The requirement that at least a quarter of electricians on publicly funded jobs take an online class at a cost of $275 may seem an uncontroversial proposition. But not everyone is enthusiastic. The Electric Vehicle Charging Association (EVCA), an industry group that represents companies such as ChargePoint, initially opposed the requirement before withdrawing its opposition in 2020. Reed Addis, manager of EVCA, says his members remain “cranky” about the obligation placed on them. “We don’t know of shoddy electrical work or shoddy installation work that would require this. So from our perspective, it was like, where’s the impetus for this policy?”
The EVITP was launched in 2012 after a series of reports of electric cars catching fire. Some of those fires originated in the vehicle, but others started in the electrical systems of the buildings where cars were charging, leading to a recognition by the auto manufacturers that the electricians who were installing charging stations needed better training, according to Bernie Kotlier, national co-chair of EVITP. Based in Michigan, the nonprofit that runs the training program is guided by electrical contractors, electricians, first responders, utilities, electric vehicle makers, EV charging manufacturers and others.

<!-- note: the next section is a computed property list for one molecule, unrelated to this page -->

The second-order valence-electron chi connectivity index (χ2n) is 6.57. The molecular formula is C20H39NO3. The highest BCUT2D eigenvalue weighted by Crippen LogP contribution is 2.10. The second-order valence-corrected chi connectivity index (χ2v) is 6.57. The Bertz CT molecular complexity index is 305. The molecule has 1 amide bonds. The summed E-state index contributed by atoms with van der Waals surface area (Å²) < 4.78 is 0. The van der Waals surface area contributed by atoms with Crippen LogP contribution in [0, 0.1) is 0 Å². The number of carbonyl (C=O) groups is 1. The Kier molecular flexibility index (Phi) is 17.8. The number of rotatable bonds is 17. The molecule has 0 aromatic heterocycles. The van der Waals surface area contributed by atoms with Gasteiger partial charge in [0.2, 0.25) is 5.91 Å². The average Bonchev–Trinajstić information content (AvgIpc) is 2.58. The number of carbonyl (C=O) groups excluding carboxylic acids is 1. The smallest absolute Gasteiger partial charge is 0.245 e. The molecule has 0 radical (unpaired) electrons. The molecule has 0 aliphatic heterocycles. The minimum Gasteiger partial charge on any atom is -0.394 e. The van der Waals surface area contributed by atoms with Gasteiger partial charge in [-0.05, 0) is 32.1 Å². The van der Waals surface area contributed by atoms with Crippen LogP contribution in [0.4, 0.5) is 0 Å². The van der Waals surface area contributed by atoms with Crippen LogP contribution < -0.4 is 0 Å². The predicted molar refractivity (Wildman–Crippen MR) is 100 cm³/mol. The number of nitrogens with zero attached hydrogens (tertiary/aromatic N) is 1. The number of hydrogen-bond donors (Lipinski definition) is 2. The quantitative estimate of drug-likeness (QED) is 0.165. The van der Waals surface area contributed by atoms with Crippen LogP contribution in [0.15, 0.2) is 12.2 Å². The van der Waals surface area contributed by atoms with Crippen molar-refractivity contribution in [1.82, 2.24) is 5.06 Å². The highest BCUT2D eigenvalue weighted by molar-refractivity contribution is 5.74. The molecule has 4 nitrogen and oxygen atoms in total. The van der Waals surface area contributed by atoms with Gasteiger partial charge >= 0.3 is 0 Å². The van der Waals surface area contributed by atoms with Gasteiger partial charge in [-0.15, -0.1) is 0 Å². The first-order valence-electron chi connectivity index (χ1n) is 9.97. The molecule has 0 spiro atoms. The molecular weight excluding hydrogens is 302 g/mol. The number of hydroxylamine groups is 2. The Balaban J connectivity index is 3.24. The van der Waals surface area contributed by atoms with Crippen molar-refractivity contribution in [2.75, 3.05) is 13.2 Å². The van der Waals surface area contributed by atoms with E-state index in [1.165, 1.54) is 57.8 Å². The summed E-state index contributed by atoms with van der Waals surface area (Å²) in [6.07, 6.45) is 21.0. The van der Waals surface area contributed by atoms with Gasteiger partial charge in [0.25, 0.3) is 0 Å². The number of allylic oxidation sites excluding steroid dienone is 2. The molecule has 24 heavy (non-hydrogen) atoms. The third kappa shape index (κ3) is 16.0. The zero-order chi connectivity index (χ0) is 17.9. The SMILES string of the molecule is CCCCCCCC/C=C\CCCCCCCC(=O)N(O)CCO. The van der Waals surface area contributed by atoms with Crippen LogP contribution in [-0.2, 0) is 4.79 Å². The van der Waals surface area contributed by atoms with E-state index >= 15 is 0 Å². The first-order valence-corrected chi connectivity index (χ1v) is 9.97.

Kotlier says there is no central repository of code violations, electrocutions, fires or deaths related to installation errors. Still, over the years, there have been scattered press reports of fires that have broken out while cars were charging that have not been battery-related.
In 2020, a child suffered minor injuries after a fire erupted in a Cerritos, California, garage where a Tesla was charging; it was thought to be related to the home’s aluminum wiring. In 2019, a fire erupted in San Antonio, Texas, due to an overloaded electrical system. Such press reports about fires connected to electrical vehicles, however rare, also set back the industry, says Kotlier, also an executive director on the Labor Management Cooperation Committee of IBEW and the National Electrical Contractors Association (NECA) California & Nevada. He says there are 2,300 EVITP-certified electricians across California, already enough to meet the state’s infrastructure goals.
The EVITP program is supported by the 750,000-member International Brotherhood of Electrical Workers, although it is not a union program. Kotlier is keen to point out that participants need only be state-certified electricians to be eligible for an EVITP certification. There are other pathways to become certified besides the union’s apprenticeship programs.
Yet some supporters see the EVITP requirement as a way to maintain job quality standards at a time when the move away from fossil fuels could cost middle-class jobs at refineries, power plants and in the auto industry. The goal should be to show “that the clean economy is better than the dirty economy that we have,” said Marc Boom, director of federal affairs at the Natural Resources Defense Council. “That transition is not going to be complete until there are good, high-quality jobs that come along with it.”
The national environmental group joined the electricians’ union in February in urging Congress to include an EVITP certification requirement in the Build Back Better Act. The Biden administration is recommending the program as a way to ensure “safe and high quality” workmanship under the bipartisan infrastructure bill, which is expected to fund 500,000 EV charging stations nationwide at a cost of $7.5 billion.